Informed consent was obtained from all individual participants included in the study.

Supplementary material

12094_2019_2066_MOESM1_ESM.png (120 kb)
Supplementary material 1 Overall survival (S-1A) and progression-free survival (S-1B) according to primary or secondary GBM (PNG 119 kb)
12094_2019_2066_MOESM2_ESM.png (109 kb)
Supplementary material 2 Overall survival (S-2A) and progression-free survival (S-2B) according to the combination of two of the assessed biomarkers: IDH and MGMT (PNG 109 kb)
12094_2019_2066_MOESM3_ESM.docx (2.7 mb)
Supplementary material 3 (DOCX 2731 kb)
12094_2019_2066_MOESM4_ESM.docx (17 kb)
Supplementary material 4 Demographic characteristics of GBM patients treated with BCNU/Bev (DOCX 17 kb)
12094_2019_2066_MOESM5_ESM.docx (20 kb)
Supplementary material 5 Detailed description of the levels for the toxicity described in the studies according to Common Toxicity Criteria V 4.0 (DOCX 19 kb)

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Copyright information

© Federación de Sociedades Españolas de Oncología (FESEO) 2019

Authors and Affiliations

  • A. F. Cardona
    • 1
    • 2
    • 3
    Email author
  • L. Rojas
    • 4
    • 5
  • B. Wills
    • 2
    • 6
  • A. Ruiz-Patiño
    • 2
    • 5
  • L. Abril
    • 2
  • F. Hakim
    • 3
    • 7
  • E. Jiménez
    • 3
    • 7
  • N. Useche
    • 3
    • 8
  • S. Bermúdez
    • 3
    • 8
  • J. A. Mejía
    • 3
    • 7
  • J. F. Ramón
    • 3
    • 7
  • H. Carranza
    • 1
    • 2
  • C. Vargas
    • 1
    • 2
  • J. Otero
    • 2
  • P. Archila
    • 2
  • J. Rodríguez
    • 2
  • J. Rodríguez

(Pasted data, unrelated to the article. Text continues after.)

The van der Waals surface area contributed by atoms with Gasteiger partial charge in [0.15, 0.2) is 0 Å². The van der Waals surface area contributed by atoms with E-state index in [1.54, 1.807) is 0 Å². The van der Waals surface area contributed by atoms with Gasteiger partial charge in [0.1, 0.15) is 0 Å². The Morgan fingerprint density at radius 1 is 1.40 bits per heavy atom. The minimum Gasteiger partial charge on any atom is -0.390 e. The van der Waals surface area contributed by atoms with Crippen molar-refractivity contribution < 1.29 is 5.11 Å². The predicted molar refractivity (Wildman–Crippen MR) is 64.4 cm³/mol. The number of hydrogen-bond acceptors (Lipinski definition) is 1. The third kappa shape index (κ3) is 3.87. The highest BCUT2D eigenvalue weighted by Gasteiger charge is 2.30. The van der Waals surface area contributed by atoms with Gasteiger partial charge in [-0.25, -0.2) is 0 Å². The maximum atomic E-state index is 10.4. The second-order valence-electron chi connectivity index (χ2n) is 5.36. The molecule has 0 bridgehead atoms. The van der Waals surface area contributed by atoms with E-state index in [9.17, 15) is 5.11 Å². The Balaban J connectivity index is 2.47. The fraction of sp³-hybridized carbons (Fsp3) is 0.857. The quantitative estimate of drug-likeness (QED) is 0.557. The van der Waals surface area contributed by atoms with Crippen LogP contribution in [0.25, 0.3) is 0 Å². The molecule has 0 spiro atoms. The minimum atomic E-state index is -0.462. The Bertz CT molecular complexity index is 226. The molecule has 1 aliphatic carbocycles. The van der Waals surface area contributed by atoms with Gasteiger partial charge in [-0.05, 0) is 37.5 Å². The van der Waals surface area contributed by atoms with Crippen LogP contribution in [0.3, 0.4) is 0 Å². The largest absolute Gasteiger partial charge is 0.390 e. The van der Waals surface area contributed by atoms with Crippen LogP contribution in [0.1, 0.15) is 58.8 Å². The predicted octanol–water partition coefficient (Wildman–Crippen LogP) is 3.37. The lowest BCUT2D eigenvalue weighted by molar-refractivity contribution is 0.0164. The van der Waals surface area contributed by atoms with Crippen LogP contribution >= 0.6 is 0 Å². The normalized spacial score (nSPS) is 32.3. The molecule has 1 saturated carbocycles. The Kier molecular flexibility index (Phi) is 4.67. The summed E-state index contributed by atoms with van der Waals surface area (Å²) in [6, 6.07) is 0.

• 2
  • J. Behaine
    • 3
  • D. González
    • 3
  • J. Jacobo
    • 3
  • H. Cifuentes
    • 9
  • O. Feo
    • 9
  • P. Penagos
    • 9
    • 10
  • D. Pineda
    • 11
  • L. Ricaurte
    • 2
  • L. E. Pino
    • 12
  • C. Vargas
    • 11
  • J. C. Marquez
    • 11
  • M. I. Mantilla
    • 11
  • L. D. Ortiz
    • 13
  • C. Balaña
    • 14
  • R. Rosell
    • 14
  • Z. L. Zatarain-Barrón
    • 15
  • O. Arrieta
    • 15
  1. 1.Clinical and Translational Oncology Group, Institute of OncologyClínica del CountryBogotáColombia
  2. 2.Foundation for Clinical and Applied Cancer Research (FICMAC)BogotáColombia
  3. 3.Institute of NeuroscienceUniversidad El BosqueBogotáColombia
  4. 4.Clinical Oncology Department, Centro Javeriano de OncologíaHospital Universitario San IgnacioBogotáColombia
  5. 5.Faculty of MedicinePontificia Universidad JaverianaBogotáColombia
  6. 6.Internal Medicine DepartmentJohns Hopkins UniversityBaltimoreUSA
  7. 7.Neurosurgery DepartmentFundación Santa Fe de BogotáBogotáColombia
  8. 8.Division of Neuro-radiology, Radiology DepartmentFundación Santa Fe de BogotáBogotáColombia
  9. 9.Neurosurgery DepartmentClínica del CountryBogotáColombia
  10. 10.Neurosurgery DepartmentNational Cancer Institute (INC)BogotáColombia
  11. 11.Division of Neuro-radiology, Radiology DepartmentClínica del CountryBogotáColombia
  12. 12.Clinical Oncology DepartmentFundación Santa fe de BogotáBogotáColombia
  13. 13.Division of Neuro-Oncology, Clinical Oncology DepartmentClínica de Las AméricasMedellínColombia
  14. 14.Medical Oncology Department, Catalan Institute of OncologyHospital Germans Trias i PujolBadalonaSpain
  15. 15.Instituto Nacional de CancerologíaMéxico CityMexico